“With ultrasound, which is usually covered by patients’ health insurance, we can determine the exact source of the problem,” assures the doctor. “We can see exactly which veins are leaking, and then design a game plan to solve the problem.”
Manuel’s ultrasound confirmed that he had venous insufficiency in his right leg.
“Unlike in the past, today, leaky superficial veins can be treated with a choice of minimally invasive, in-office procedures,” assures Dr. Magnant. “In 1999, the first FDA-approved system was the radiofrequency-based closure system designed by VNUS Medical Technologies.”
“It was really a game changer in terms of treating patients with venous disease.”
Inserting a small caliber, sophisticated catheter into the vein through a small IV, Radiofrequency or LASER energy is transmitted through the device, heating the vein to seal the vein walls with little discomfort to the patient, informs Dr. Magnant: “Once the ablation takes place, which, on average, takes approximately fifteen to twenty minutes, the catheter is removed. Subsequently, the body re-routes blood through healthier leg veins, restoring normal circulation.”
“We offer both the Venefit™ procedure [formerly called the VNUS Closure procedure using radiofrequency energy] and the Cooltouch LASER for our patients because each system has its place in the treatment of patients with venous disease. Both the Venefit and LASER systems allow us to treat patients in the office without anesthesia risks, and patients can return to normal activities almost immediately.”
For Manuel, Dr. Magnant performed laser endovenous ablation of the right great saphenous vein on December 12, 2012.
According to Manuel, he has not had any leg cramps since his procedure.
The doctor explains that when veins are leaking significantly, the normal pressure in the veins around the ankles can escalate from a normal 10 to 15 mmHg to as high as 80 mmHg: “Once the pressure is relieved, the cramping stops.”
“I love Dr. Magnant,” states Manuel. “I feel very good now. I went bicycling this morning wearing shorts. There is a huge comparison between how my leg looked before and after the procedure. I don’t see any varicose veins.”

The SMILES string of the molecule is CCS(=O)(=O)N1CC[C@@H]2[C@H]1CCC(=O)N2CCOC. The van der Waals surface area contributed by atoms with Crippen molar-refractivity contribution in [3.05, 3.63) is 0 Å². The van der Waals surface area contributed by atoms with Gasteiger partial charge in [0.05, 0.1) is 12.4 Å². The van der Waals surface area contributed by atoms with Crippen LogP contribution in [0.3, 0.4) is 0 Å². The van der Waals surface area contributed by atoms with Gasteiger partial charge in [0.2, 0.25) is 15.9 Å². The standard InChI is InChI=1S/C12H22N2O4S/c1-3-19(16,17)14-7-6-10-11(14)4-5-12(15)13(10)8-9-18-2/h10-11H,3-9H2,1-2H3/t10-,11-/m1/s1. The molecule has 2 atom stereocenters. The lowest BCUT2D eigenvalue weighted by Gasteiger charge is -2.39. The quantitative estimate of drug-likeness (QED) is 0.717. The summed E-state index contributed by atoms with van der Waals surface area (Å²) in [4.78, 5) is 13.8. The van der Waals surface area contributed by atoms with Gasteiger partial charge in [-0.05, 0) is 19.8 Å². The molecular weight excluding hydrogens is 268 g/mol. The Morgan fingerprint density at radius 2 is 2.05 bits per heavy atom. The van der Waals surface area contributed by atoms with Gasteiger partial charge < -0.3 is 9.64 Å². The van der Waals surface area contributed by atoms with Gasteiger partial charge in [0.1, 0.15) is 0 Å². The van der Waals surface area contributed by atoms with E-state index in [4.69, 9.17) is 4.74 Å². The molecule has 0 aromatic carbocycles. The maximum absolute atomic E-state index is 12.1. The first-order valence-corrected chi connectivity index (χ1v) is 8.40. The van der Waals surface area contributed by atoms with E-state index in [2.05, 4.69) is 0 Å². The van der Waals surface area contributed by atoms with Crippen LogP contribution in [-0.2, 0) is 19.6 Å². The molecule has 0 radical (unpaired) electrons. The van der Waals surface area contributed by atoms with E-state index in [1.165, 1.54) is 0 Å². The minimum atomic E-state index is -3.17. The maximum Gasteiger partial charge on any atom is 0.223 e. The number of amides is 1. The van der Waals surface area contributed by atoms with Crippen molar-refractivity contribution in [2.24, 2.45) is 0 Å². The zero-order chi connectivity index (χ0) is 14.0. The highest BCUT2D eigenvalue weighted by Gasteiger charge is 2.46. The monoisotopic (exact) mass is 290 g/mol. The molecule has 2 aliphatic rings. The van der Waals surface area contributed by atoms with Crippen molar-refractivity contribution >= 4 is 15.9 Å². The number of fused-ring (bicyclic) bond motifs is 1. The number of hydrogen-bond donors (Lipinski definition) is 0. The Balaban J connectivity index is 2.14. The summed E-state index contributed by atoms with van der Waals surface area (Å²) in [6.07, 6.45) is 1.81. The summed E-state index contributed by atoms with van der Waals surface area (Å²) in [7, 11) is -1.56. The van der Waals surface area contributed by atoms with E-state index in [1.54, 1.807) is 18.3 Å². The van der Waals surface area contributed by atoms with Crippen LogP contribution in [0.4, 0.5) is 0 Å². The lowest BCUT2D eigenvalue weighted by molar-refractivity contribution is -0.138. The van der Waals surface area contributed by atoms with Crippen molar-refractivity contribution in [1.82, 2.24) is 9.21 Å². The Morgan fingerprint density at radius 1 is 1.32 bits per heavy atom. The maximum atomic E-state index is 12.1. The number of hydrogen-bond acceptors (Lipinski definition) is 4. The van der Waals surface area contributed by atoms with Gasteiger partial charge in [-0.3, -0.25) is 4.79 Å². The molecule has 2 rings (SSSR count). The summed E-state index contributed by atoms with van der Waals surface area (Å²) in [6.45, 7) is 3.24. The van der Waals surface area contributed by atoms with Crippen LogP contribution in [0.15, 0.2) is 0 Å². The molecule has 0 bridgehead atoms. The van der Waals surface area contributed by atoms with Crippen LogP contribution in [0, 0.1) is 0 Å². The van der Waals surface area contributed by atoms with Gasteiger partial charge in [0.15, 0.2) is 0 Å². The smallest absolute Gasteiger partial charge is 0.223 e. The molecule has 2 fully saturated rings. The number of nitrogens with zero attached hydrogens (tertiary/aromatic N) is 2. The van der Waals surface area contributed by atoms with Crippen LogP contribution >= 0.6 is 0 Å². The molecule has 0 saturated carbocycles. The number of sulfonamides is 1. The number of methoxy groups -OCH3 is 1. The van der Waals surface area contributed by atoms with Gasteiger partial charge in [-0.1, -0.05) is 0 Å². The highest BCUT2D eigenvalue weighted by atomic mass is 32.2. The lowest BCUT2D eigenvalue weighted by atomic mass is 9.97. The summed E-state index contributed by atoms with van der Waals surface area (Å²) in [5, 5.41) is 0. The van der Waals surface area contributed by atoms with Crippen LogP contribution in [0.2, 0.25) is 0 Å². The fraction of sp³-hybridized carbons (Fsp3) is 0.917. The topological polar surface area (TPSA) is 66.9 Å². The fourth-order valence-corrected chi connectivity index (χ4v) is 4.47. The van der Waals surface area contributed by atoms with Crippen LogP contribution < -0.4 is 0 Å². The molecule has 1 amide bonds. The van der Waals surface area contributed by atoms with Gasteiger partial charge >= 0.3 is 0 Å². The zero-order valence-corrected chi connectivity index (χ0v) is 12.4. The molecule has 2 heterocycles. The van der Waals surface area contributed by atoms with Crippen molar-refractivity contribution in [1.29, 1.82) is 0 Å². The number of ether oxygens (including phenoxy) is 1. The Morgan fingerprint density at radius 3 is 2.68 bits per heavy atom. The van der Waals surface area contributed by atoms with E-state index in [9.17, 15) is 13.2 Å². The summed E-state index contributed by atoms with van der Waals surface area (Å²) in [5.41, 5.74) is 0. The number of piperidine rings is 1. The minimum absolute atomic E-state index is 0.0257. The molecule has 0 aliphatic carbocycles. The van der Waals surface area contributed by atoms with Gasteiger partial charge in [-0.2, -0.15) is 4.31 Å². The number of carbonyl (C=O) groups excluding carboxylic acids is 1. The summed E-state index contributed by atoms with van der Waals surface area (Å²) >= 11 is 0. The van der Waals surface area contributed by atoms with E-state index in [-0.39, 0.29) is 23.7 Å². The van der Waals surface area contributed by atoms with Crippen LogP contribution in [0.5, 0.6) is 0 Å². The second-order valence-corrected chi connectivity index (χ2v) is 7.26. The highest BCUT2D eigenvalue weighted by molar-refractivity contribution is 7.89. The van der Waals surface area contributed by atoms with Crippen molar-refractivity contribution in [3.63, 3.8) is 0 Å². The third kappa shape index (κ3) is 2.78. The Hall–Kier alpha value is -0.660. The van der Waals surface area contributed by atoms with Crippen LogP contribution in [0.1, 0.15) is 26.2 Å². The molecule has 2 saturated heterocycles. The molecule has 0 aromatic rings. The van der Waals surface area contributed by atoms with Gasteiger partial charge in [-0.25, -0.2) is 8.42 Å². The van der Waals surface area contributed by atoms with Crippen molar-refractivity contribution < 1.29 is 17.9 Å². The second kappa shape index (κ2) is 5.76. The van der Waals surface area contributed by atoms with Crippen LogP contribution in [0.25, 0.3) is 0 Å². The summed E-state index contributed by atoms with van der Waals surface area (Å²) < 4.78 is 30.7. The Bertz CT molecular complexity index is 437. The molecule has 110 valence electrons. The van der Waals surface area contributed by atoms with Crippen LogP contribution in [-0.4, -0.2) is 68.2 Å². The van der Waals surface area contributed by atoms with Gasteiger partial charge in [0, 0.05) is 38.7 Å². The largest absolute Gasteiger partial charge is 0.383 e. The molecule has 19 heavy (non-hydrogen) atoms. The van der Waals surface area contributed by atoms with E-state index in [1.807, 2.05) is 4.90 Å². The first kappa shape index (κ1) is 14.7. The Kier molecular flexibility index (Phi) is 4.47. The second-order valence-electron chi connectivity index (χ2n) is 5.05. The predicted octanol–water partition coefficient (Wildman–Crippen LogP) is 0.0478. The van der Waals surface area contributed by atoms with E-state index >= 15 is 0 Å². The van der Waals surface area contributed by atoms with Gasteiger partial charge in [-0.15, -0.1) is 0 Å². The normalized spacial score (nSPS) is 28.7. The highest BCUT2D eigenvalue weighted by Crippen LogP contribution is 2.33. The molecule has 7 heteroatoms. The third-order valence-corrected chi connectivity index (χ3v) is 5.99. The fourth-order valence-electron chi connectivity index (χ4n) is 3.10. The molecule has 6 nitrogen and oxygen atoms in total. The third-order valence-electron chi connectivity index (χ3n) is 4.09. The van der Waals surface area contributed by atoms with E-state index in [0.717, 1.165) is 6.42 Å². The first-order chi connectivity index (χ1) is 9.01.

Don’t Wait if You Have These Symptoms
Patients with any of the following symptoms might benefit from a thorough venous insufficiency evaluation, including a diagnostic ultrasound. Go to www.eveinscreening.com and take your confidential vein screening NOW!
. Swollen, achy legs
. Restless Leg Syndrome
. Bulging varicose veins
. Bleeding from spider or varicose veins
. Urination frequency at night
. Impending or open leg ulcers
. Nighttime leg cramps
. Thickening and discoloration of skin of the ankles or legs
Risk Factors for Venous Insufficiency
• Heredity – Risks for venous insufficiency are higher if other family members have venous insufficiency or varicose veins. Genetics is the primary cause.
• Gender – Women are more likely to have venous insufficiency than men. Female hormones tend to relax vein walls, and hormonal changes during pregnancy, premenstruation, or menopause may be a significant factor.
• Occupation – Standing or sitting continuously for long periods of time, such as careers in hairdressing or computer programming may require, can have an adverse effect on venous circulation.
• Obesity – Extra weight places more pressure
• Age – Aging places more wear and tear on vein valves, increasing the probability of leaky veins.
Joseph Magnant, MD, FACS
1510 Royal Palm Square Blvd., Suite 101, Fort Myers, Florida
3359 Woods Edge Circle, Suite 102, Bonita Springs, Florida